1. Gyllian

    Power and control are symptoms of fear. Acknowledging it is the first step. And as always your perspective resonates….trusting in your team is a powerful step in diminishing a fear-based environment and building one that flies high.

  2. @8amber8

    womp womp….at least ur words are being shared! Gimme a rule and I’ll figire out a way around it! 😉

  3. dskmag

    freedom. But theres a gulf between people like Aaron Swartz and those who use it to lure the hopeful and optamistic into years of unresolved cyclic dogma. Education favours determinism and the idea what is proven is true and can made stable … I’m up for Russell Brand’s leadership on freedom “In an infinite universe; eternal time, why just do what people tell you? ‘ave a laugh; do what you want.”

  4. Mrs Van Dam

    so it is not about saying yes or no….. but about listening to what is ‘alive’ in the community of practice.

  5. twitter_angietarasoff

    Hi George,

    Interesting post, and not one that I agree with entirely.

    Freedom and Control are polarities to be managed, not problems to be solved. There is no one single right answer.

    Schools, school jurisdictions, and education systems are complex environments in which tensions between freedom and control, centralized and decentralized decision making, cost efficiency and educational effectiveness (to name a few) are constantly in play.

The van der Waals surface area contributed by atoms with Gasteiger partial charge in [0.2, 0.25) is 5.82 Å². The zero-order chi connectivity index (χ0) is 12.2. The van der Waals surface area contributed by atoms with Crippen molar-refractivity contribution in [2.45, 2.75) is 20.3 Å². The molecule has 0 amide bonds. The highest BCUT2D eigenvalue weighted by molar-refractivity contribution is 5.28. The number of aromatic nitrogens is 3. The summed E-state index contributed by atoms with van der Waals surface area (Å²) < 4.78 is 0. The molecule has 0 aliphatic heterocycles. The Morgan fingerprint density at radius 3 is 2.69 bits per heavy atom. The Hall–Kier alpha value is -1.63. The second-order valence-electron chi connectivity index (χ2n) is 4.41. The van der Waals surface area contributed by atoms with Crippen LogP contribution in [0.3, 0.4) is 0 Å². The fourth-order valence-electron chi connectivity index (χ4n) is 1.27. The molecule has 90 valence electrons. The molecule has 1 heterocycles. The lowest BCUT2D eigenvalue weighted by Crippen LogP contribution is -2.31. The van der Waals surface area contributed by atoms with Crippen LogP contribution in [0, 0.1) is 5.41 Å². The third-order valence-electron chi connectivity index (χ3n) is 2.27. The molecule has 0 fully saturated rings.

There are negative aspects to decentralized decision-making and freedom, such as loss of implementation fidelity, inequitable opportunities for students, inefficient operations and so on. Flipped on their heads, these can be positive reasons for some centralized decision-making.

    Likewise, there are downsides to centralized decision-making, including loss of responsiveness to individual learner needs, bureaucratic processes for decision making, slower decision-making and so on.

    So what’s the right answer? The answer is: it depends upon the situation.

    Now in this specific case – the case of the firewall blocking social media – well…are all the facts known?

    Why would reasonable people block social media on a firewall?

    Is it the policy of the school jurisdiction or school to block social media? Why is that the policy? What is the perceived risk, and how can that risk be managed effectively?

    Was this policy implemented on the firewall for efficiency reasons by the IT department? Why? What other pressures is the IT department facing? Are they under-funded? Under-staffed? Is it difficult to manage demand and competing expectations of multiple schools and central office? What can be done about that?

    It has been my experience that the answers to these questions are not simple – but great leadership supported by strong decision-making practices can help manage the tensions between centralized and decentralized, control and autonomy, effective and efficient.

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